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On Monday I wrote about life as a small market team in the new collective bargaining agreement and how it’s unfortunately impacting the Thunder. The league is full of haves and have-nots and while the Thunder are certainly excelling currently, the structure of the league’s system still feels unfavorable.
Henry Abbott of TrueHoop naturally had an extremely smart counterpoint: It’s not that the NBA is divided by market class, it’s just economics.
The Lakers and Knicks make more from their local markets than the Thunder ever can. But that’s not because of the NBA rules. That’s because of life. Also, and here’s a cheap shot … but the argument is that the Thunder’s market is simply far too small to generate those kinds of revenues. We all remember how that team got to that market, though, right?
They were in a bigger, more lucrative local market, but for reasons of civic pride and personal passion, despite an assessment at the time that the market might barely support a team, the owners moved to one of the smallest markets in America with a pro team. I’m all for OKC having a team, but when you make a non-economic decision like that, is it fair to expect the league or the other owners to fill in any economic disparities?
Per the usual, Henry is definitely correct. The league can’t impact the fact that Los Angeles has a lot more people in it than Oklahoma City. And the fact that that makes the Lakers especially profitable isn’t their fault. They pay their dues in revenue sharing, they operate within the rules everyone plays under.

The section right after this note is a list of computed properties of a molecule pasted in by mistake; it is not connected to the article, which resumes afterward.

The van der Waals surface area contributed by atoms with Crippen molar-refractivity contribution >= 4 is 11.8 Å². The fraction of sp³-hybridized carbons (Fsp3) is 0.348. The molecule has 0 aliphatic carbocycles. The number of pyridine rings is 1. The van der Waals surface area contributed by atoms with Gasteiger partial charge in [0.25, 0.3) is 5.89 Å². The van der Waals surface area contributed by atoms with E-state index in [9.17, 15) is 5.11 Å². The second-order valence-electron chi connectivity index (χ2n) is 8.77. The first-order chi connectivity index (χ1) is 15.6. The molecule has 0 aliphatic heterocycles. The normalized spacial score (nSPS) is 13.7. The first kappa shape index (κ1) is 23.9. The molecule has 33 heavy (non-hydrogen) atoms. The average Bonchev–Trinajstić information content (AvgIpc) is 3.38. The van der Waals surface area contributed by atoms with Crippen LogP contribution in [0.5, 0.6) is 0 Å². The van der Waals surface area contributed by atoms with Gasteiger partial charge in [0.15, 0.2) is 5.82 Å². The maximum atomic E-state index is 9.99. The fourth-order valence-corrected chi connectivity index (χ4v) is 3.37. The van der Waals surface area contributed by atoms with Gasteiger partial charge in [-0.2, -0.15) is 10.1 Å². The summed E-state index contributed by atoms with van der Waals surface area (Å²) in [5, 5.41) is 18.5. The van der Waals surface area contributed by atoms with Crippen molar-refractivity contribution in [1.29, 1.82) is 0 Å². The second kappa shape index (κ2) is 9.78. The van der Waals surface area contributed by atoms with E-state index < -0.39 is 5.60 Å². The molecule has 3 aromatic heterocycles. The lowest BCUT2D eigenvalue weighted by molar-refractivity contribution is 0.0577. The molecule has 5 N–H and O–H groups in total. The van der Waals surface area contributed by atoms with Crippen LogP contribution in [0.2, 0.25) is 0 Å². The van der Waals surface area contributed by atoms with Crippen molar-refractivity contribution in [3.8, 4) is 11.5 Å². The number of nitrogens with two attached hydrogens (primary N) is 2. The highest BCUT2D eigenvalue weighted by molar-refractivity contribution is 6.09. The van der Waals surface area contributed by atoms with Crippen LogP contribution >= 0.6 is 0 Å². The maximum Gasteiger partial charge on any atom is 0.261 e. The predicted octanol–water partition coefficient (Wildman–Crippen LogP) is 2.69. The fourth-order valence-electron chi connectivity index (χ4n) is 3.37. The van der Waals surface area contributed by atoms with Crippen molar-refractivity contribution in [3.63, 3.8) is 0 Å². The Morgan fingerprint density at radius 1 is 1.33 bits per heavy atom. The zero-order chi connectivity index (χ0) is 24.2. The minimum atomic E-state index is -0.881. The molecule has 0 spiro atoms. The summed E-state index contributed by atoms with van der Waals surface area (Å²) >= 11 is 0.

I guess my point is simply that all that talk from deputy commissioner Adam Silver about competitive balance was really a bit overzealous. Because the league can’t be built that way, for the reasons Henry illustrates. It’s economics, stupid. For the same reason you’re likely to make more money if you run a successful big business in Los Angeles compared to OKC. More people equates to more revenue. At least revenue opportunities. And in the case of the NBA, that added opportunity is often a massive television deal, something the Thunder won’t really ever see.
To say the NBA has a “class system,” as I kind of recklessly did, probably isn’t fair. Because that class system is actually just reality. It’s life in the world. If you move a team to Big Spring, Texas (SHOUTOUT BIG SPRING), there’s a good chance you’re going to have more trouble making money than you would with one in Chicago or New York or LA. It’s the reason professional sports franchises are traditionally located in the biggest cities.
But again, to round out my original point: That doesn’t mean it’s fair. And the idea that the NBA could make it so is silly, with the Thunder being an obvious example of that. Now, we haven’t actually seen the new CBA impact anything, but that doesn’t mean it won’t. We haven’t seen a team actually facing the stiff repeater tax yet. While the Nets and Lakers have a ton on their books for 2015 and 2016, they can always maneuver to trim that number down. And David Stern is confident they will.
Presently though, it appears it’s been a systematic backfire, at least in OKC’s terms. The new CBA is impacting one of the little guys in an extremely negative way. Great management is being punished by Stern’s “player sharing” model. It’s almost as if the NBA is completely aware that there are some terribly managed NBA teams and are trying to force the smart ones to share their spoils. It’s NBA socialism, or something. Except in the Thunder’s case, it’s not the upper class doing the sharing.